Recently, I spoke at my local chamber of commerce about online issues, and a number of attendees approached me about a section of my presentation which they thought was particularly relevant for teenagers, college students and young professionals. They encouraged me to write about it and share my advice.
As the father of two teenagers who has been studying online reputation issues for the past three years and as the author of new book on the topic, How to Protect (Or Destroy) Your Reputation Online, I agreed it was a good idea to spread the word.
Here are five key things that young people need to be concerned about when it comes to their reputation online.
Follow the rules
The best way to have a good online reputation is to have a good offline reputation. This starts with being respectful of life's many rules and the laws of the land. As I was finishing my book, I was watching the NFL Draft and one of the biggest stories was that of Laremy Tunsil, the eventual first round draft choice of the Miami Dolphins. Tunsil's Twitter account was hacked moments before the draft and a picture of him smoking marijuana was published for the world to see. He dropped 13 places in the draft, and it is estimated that it cost him about $10 million. Here's the point: No matter what you think of the marijuana laws in our country, it is still against law for anyone in the United States under the age of 18 to smoke pot, even in Colorado. Tunsil broke the rules and it cost him dearly. We have to teach our kids to follow the rules, plain and simple. Breaking life's rules is a quick way to get yourself in trouble and one way to easily have problems online.
Resist the urge to digitally document everything
Everything that we do in life does not deserve to be a tweet or posted on Facebook. We have to resist the urge to document everything that we do, and stop ourselves from documenting the failings of others. No one is immune from having a bad day. Everyone has done something in public that they are not proud of, whether it is losing our temper, yelling at a friend or relative, or just doing something foolish. We have to stop posting images and videos of friends, enemies or even strangers when they are at their worst. Too often, we are anxious and at the ready to document the failings of others, even though it does nothing to advance our society.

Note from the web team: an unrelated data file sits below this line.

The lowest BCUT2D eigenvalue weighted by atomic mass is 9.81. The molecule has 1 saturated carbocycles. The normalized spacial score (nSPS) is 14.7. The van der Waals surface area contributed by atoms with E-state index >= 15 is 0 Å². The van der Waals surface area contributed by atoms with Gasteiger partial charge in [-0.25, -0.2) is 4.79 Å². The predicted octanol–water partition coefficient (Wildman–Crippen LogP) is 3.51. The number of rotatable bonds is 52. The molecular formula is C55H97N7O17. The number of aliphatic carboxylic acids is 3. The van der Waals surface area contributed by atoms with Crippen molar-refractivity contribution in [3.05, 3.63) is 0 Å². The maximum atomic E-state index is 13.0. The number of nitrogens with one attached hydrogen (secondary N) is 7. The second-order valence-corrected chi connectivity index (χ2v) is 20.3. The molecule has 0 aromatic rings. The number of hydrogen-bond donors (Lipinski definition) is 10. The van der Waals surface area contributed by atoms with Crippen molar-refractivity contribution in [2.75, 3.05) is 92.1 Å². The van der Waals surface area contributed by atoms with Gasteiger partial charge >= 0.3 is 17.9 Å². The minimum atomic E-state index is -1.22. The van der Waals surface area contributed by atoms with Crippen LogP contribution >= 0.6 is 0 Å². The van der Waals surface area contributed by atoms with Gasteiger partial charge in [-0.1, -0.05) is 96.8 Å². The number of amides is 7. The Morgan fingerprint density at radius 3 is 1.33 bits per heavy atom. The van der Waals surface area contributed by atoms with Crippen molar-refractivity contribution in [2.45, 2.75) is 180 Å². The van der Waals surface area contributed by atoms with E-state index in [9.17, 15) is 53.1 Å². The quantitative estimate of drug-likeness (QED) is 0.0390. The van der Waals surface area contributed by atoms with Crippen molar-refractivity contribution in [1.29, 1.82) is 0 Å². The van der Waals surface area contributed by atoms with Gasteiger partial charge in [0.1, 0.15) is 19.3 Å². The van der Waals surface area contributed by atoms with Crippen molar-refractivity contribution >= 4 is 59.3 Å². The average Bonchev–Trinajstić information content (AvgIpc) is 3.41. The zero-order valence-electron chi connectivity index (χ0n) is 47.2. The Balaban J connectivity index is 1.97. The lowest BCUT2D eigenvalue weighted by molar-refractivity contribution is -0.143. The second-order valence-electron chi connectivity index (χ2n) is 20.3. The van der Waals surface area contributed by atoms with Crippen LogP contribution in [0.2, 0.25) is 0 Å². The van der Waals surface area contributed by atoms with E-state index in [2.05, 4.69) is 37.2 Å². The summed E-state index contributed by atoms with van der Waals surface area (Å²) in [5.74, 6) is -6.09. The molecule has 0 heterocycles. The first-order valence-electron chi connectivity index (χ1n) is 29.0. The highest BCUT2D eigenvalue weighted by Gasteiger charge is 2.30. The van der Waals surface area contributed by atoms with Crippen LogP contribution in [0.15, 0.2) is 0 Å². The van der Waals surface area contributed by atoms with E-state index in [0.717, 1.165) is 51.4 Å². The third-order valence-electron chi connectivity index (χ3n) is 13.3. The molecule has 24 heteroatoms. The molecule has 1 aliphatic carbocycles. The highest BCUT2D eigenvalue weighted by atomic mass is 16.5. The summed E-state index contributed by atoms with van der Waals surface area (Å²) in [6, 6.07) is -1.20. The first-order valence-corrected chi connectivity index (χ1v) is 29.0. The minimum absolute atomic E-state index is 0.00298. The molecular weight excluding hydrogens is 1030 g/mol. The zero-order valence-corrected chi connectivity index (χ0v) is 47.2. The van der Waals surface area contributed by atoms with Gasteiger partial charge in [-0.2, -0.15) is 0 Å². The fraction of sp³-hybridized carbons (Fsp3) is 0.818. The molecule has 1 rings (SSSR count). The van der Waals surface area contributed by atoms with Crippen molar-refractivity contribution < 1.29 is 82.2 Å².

Know who your friends are
Friends don't post inappropriate things about you online. They don't try to coax you into doing dumb things when your judgment is impaired, and they don't draw things on your face with a Sharpie when you are passed out. To the contrary, friends help you get home safe. They look out for you. They remind you when something you are considering is, in fact, a bad idea. Your friends help you be a better person, not make you look silly online. I tell my kids, keep your friends close, and keep your enemies far away.
Stop taking pictures of your private parts
This one seems so simple, yet it continues to confound me. The number of people who have called me because they have naked pictures of themselves online would astound you. It's an epidemic. We have to stop taking pictures of our private parts and posting them online. Here's how it goes: We have to teach our daughters to stop taking naked pictures of themselves and we have to tell our sons to stop asking for them. Sexting is a two street that none of us should really be on.
We have to teach our kids and everyone in our lives about self-respect. So many of these issues arise online because young people are trying to get attention. While breaking a rule, posting something inappropriate, taking a video of a stranger's meltdown, or texting a picture of your junk may seem like a fun thing to do in the short term, I guarantee that it will eventual be a source of regret. Self-respect cures many of these ills. And I believe that if you have self-respect, then you will respect others - and many online problems will go away.